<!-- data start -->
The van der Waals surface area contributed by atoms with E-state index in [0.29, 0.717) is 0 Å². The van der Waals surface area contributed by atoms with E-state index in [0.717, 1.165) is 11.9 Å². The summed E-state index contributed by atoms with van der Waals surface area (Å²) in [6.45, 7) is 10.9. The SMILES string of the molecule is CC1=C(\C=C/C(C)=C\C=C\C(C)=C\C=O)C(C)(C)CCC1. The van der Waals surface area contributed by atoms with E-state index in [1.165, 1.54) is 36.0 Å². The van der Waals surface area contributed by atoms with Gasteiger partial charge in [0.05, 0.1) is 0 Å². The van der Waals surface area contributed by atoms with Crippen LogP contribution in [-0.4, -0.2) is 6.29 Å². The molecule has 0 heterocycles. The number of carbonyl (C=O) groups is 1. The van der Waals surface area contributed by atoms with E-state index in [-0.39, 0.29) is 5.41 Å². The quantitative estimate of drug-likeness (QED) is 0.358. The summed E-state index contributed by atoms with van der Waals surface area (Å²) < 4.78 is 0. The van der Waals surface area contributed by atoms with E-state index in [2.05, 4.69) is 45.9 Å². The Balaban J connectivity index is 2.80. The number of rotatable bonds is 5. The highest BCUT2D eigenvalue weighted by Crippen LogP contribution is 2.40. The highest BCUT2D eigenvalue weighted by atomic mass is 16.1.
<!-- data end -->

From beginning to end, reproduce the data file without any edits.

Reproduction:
The van der Waals surface area contributed by atoms with E-state index in [0.29, 0.717) is 0 Å². The van der Waals surface area contributed by atoms with E-state index in [0.717, 1.165) is 11.9 Å². The summed E-state index contributed by atoms with van der Waals surface area (Å²) in [6.45, 7) is 10.9. The SMILES string of the molecule is CC1=C(\C=C/C(C)=C\C=C\C(C)=C\C=O)C(C)(C)CCC1. The van der Waals surface area contributed by atoms with E-state index in [1.165, 1.54) is 36.0 Å². The van der Waals surface area contributed by atoms with Gasteiger partial charge in [0.05, 0.1) is 0 Å². The van der Waals surface area contributed by atoms with Crippen LogP contribution in [-0.4, -0.2) is 6.29 Å². The molecule has 0 heterocycles. The number of carbonyl (C=O) groups is 1. The van der Waals surface area contributed by atoms with E-state index in [-0.39, 0.29) is 5.41 Å². The quantitative estimate of drug-likeness (QED) is 0.358. The summed E-state index contributed by atoms with van der Waals surface area (Å²) < 4.78 is 0. The van der Waals surface area contributed by atoms with E-state index in [2.05, 4.69) is 45.9 Å². The Balaban J connectivity index is 2.80. The number of rotatable bonds is 5. The highest BCUT2D eigenvalue weighted by Crippen LogP contribution is 2.40. The highest BCUT2D eigenvalue weighted by atomic mass is 16.1.